He was referring to a six-month truce mediated by Egypt, which ended on December 19, with Hamas refusing to renew it.
Prime Minister Ehud Olmert pledged Israel will do its utmost to avert a humanitarian crisis in Gaza. "The people in Gaza do not deserve to suffer because of the killers and murderers of the terrorist organisation," he said, referring to Hamas. He insisted that Israel had only hit Hamas targets, including command structures and rocket-manufacturing installations. [Because Olmert really cares about Palestinians...]
UN chief Ban Ki-moon called for an immediate halt to the violence , as did the European Union, Russia, Britain and France, while several Middle Eastern states and the Arab League slammed Israel. Members of the UN Security Council were set to hold consultations late Saturday, a UN spokesperson said, adding it was unclear if there would also be a formal meeting.
The Arab League will hold an extraordinary summit in Doha on January 2 to discuss the crisis, diplomats in Cairo said.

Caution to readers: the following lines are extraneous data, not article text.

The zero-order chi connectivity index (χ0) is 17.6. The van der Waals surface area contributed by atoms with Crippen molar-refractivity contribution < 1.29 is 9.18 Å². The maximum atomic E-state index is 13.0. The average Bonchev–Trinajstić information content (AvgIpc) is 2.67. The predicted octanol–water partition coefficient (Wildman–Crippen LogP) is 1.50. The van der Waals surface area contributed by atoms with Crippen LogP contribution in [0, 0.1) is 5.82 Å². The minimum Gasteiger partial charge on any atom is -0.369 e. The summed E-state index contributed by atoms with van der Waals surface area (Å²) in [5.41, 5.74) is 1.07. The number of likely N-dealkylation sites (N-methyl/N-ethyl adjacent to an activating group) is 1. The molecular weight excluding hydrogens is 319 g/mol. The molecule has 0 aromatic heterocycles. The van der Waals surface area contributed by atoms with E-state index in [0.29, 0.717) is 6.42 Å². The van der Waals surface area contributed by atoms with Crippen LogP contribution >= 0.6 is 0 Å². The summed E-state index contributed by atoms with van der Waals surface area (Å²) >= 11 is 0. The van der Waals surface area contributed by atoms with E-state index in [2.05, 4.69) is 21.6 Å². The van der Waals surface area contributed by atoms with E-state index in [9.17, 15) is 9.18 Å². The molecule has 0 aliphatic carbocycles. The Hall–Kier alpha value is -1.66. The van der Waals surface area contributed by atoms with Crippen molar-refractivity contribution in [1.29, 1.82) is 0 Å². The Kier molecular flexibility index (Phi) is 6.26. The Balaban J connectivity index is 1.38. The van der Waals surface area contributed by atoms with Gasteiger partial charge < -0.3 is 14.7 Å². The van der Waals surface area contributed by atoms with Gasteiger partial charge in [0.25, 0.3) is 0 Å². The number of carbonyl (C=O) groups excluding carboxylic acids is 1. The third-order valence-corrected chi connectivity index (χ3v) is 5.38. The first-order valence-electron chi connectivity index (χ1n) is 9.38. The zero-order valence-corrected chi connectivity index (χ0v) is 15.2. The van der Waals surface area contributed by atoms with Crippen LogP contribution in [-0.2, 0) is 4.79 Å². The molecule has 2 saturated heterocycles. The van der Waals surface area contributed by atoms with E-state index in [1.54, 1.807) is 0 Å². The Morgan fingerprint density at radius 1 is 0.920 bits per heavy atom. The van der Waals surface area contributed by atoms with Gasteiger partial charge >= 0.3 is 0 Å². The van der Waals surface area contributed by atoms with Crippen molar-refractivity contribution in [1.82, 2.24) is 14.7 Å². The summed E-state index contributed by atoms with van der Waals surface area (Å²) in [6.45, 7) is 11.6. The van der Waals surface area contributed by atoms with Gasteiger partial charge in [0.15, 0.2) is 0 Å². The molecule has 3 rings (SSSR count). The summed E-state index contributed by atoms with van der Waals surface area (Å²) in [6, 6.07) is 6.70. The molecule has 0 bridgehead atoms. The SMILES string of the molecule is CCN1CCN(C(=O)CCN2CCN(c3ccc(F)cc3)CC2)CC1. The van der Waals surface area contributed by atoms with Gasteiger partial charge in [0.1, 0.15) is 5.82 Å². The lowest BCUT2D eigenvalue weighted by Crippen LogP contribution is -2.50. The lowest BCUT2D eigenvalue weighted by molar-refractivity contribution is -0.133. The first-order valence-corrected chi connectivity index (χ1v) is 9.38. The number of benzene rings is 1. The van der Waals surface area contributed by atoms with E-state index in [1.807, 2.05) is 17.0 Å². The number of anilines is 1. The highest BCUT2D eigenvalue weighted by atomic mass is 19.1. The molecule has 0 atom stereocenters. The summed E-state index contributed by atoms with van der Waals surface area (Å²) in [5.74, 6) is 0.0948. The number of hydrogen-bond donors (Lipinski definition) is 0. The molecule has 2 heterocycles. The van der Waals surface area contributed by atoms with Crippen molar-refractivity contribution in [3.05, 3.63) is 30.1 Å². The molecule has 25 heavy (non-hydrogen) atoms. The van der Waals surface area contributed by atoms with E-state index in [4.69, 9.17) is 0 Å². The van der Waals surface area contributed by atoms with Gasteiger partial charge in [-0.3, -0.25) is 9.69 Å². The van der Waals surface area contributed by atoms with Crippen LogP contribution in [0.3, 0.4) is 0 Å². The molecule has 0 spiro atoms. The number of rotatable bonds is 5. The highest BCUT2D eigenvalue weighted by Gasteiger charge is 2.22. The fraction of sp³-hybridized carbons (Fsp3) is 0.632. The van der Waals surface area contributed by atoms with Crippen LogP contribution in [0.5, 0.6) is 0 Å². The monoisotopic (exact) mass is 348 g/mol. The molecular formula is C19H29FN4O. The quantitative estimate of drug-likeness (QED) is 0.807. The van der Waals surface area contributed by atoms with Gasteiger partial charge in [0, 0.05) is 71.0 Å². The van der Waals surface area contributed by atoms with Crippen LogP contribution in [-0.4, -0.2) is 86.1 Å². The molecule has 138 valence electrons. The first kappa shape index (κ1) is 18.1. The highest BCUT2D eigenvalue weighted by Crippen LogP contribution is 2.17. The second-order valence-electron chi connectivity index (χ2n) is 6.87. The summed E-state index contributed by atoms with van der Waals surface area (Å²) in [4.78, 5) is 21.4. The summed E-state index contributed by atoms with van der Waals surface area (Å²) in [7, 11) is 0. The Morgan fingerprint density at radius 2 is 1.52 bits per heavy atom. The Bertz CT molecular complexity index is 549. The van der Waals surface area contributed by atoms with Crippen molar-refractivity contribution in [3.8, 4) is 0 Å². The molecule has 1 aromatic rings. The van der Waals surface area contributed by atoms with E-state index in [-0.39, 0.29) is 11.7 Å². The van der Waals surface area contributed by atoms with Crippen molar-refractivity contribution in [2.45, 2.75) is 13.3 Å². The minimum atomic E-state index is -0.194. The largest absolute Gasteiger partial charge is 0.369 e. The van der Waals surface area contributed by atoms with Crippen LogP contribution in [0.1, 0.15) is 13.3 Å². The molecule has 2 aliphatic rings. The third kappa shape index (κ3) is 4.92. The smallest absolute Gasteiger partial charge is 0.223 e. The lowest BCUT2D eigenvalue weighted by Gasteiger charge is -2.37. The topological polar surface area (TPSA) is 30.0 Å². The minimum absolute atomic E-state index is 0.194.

In Gaza, thick clouds of smoke billowed into the sky. Mangled, bloodied and often charred corpses littered the pavement around Hamas security compounds, and frantic relatives flooded hospitals. Medics said civilians had been hit, but the majority of the victims appeared to be members of Hamas, branded a terror group by Israel and the U.S.
Hamas said the strikes destroyed its security structures across Gaza and killed three senior officials -- the Gaza police chief, the police commander for central Gaza and the head of the group's bodyguard unit. Dr. Moawiya Hassanein, the head of Gaza emergency services, put the toll at 225 dead and 700 injured, 140 of them seriously.
Later, a medical source added three more to the toll with witnesses saying that two of them died in the east of Gaza City while they were preparing to fire rockets towards Israel.
The bombing came after days of spiralling violence, with militants firing rockets and Israel vowing a fiery response.
Egyptian President Hosni Mubarak , who brokered the six-month truce, slammed the "Israeli military aggression on the Gaza Strip" and blamed "Israel, as an occupying force, for the victims and the wounded."
The bombardment set off angry demonstrations in Israel's Arab towns and in the Israeli-occupied West Bank, as well as protests in countries around the region.
It came less than two months ahead of Israeli elections on February 10. Foreign Minister Tzipi Livni, the head of the governing Kadima party and one of the front-runners for the premier's chair, said that "today there is no other option than a military operation."
Violence in and around Gaza has flared since the truce ended, and it escalated dramatically on Wednesday.